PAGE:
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New Mexico State University

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NMSU Regents approve building projects

SANTA FE - New Mexico State University's Board of Regents gave approval to move forward on four building projects at its regular meeting Monday, Feb. 1, in Santa Fe.

The projects include the NMSU Dona Ana Community College Chaparral Center, phase one of the Center for the Arts, the Las Cruces campus bookstore and phase two of the Chamisa Village housing complex. The projects total more than $75 million in new construction for the NMSU system. Funding for the projects is available through a variety of sources including revenue bonds, voter-approved general obligation bonds, severance tax bonds and private gifts.

"All of these projects are meeting important needs for the communities we serve and are on aggressive building schedules," said Michael Rickenbaker, director of facilities planning and construction.

The NMSU Dona Ana Community College Chaparral Center construction project will be the first phase of construction for a permanent facility to replace current temporary facilities and will include the extension of roads and utilities into the site, construction of a new parking lot and storm water ponding areas.

The DACC Chaparral Center has been successful and space continues to be needed to accommodate growth and to meet projected demand for services. This 5,665-square-foot project sets the stage for further development of this campus.

Phase two of the Chamisa Village Apartments will provide 300 more beds to accommodate upper-level students who want to live on campus. The 127,321-square-foot project will be constructed next to and immediately east of the existing phase one Chamisa Village Apartments, which were completed in 2006 and have been such a great success that the first phase is completely full with a long waiting list.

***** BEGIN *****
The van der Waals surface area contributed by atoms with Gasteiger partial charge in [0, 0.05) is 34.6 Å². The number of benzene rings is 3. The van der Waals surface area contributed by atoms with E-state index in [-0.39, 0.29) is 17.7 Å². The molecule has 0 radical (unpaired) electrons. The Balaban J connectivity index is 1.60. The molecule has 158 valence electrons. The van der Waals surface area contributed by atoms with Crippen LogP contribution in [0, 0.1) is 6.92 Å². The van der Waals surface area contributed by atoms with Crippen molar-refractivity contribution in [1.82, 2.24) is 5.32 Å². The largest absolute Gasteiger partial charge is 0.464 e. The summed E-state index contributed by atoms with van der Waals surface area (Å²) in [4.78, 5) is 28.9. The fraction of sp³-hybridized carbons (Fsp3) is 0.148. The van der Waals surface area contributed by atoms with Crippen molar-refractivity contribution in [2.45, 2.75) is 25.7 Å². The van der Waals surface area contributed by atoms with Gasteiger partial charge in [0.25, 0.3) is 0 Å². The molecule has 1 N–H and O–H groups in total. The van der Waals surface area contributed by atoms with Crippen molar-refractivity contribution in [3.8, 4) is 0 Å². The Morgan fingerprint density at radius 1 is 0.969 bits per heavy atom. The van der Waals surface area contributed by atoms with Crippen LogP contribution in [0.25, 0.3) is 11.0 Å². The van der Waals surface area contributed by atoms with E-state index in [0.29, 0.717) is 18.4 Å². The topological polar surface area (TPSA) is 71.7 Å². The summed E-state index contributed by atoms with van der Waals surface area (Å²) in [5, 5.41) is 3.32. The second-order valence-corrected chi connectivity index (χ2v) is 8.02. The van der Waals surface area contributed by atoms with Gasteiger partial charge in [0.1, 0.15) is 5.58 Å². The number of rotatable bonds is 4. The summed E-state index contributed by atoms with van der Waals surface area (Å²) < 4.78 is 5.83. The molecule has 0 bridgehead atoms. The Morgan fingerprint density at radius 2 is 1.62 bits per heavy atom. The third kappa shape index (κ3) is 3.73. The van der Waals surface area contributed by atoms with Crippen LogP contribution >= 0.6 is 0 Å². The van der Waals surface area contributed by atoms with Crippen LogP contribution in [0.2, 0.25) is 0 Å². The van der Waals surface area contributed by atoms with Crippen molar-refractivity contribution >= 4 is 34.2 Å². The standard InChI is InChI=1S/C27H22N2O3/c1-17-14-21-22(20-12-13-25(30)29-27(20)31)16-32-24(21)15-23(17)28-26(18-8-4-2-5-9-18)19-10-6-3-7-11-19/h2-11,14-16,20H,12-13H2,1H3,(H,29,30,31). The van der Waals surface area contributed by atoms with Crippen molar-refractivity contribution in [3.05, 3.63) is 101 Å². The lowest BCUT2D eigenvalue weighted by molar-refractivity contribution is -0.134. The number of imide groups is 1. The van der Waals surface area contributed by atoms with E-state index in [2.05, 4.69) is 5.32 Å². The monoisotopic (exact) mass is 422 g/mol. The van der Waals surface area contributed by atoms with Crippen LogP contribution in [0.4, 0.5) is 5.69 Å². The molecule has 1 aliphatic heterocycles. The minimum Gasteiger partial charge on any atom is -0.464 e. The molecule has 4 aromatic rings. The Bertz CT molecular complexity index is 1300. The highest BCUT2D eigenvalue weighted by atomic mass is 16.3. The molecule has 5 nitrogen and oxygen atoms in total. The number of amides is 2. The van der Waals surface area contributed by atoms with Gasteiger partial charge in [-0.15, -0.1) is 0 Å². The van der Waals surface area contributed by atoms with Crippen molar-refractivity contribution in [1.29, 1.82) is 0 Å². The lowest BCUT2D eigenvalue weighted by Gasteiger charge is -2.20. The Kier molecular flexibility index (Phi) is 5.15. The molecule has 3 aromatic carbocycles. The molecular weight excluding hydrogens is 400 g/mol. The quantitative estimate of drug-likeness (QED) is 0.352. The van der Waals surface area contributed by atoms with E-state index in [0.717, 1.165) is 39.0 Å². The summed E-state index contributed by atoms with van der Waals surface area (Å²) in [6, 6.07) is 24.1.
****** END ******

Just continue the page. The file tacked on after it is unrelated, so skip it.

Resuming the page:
The apartments will be loosely arranged in four courtyards, slightly smaller but more open-ended than the first phase courtyards, each with communal functions such as laundry facilities. The apartments will use existing parking that was originally constructed for the Alumni Dormitories, which were demolished in 2005.

The first phase of the Center for the Arts project is a 49,000-square-foot building containing a 500-seat performing arts theater with full fly loft for teaching stage craft, multi-disciplinary classrooms, rehearsal spaces, offices, galleries and laboratories and support spaces.

This facility will begin the university's intention to turn a face to the community of Las Cruces along University Avenue and to create a gateway feature at one of the main entrances to the university.

The Center for the Arts also will gather NMSU's scattered arts programs in one central location, encouraging more collaborative activity and providing the community easier accessibility to the many creative endeavors on campus. Its development has been planned in collaboration with each involved department and the community.

The bookstore is another new campus gateway project at the corner of University Avenue and Jordan Street and will contain spaces for several auxiliary functions and several retail commercial spaces. The new 45,000-square-foot building also will have a cafe space within it.

This project begins the first step in the transformation of this corner into the new entrance to the university, as envisioned in the 2006 Master Plan. The new bookstore also will fulfill a contractual obligation to Barnes & Noble and free up current bookstore space in the Corbett Center Student Union for student uses.

In other business, the Regents approved the naming of the Foreman Engineering Complex Room 330 as the William C. McCarthy STEM Memorial Laboratory. McCarthy, a long-time professor of civil engineering, former associate dean and interim dean of the College of Engineering, was instrumental in making the NMSU campus accessible to physically challenged persons and in the efforts to achieve ADA compliance for the campus. He unexpectedly passed away earlier this year.

The Regents also heard a report from Carmen Gonzales, vice president for student success, about enrollment. Spring enrollment at NMSU has increased more than 8 percent.

"Our analysis of enrollment data shows we are doing a good job of retaining students as well as bringing in new students. Retention success is especially reflected in the spring semester," Gonzales said.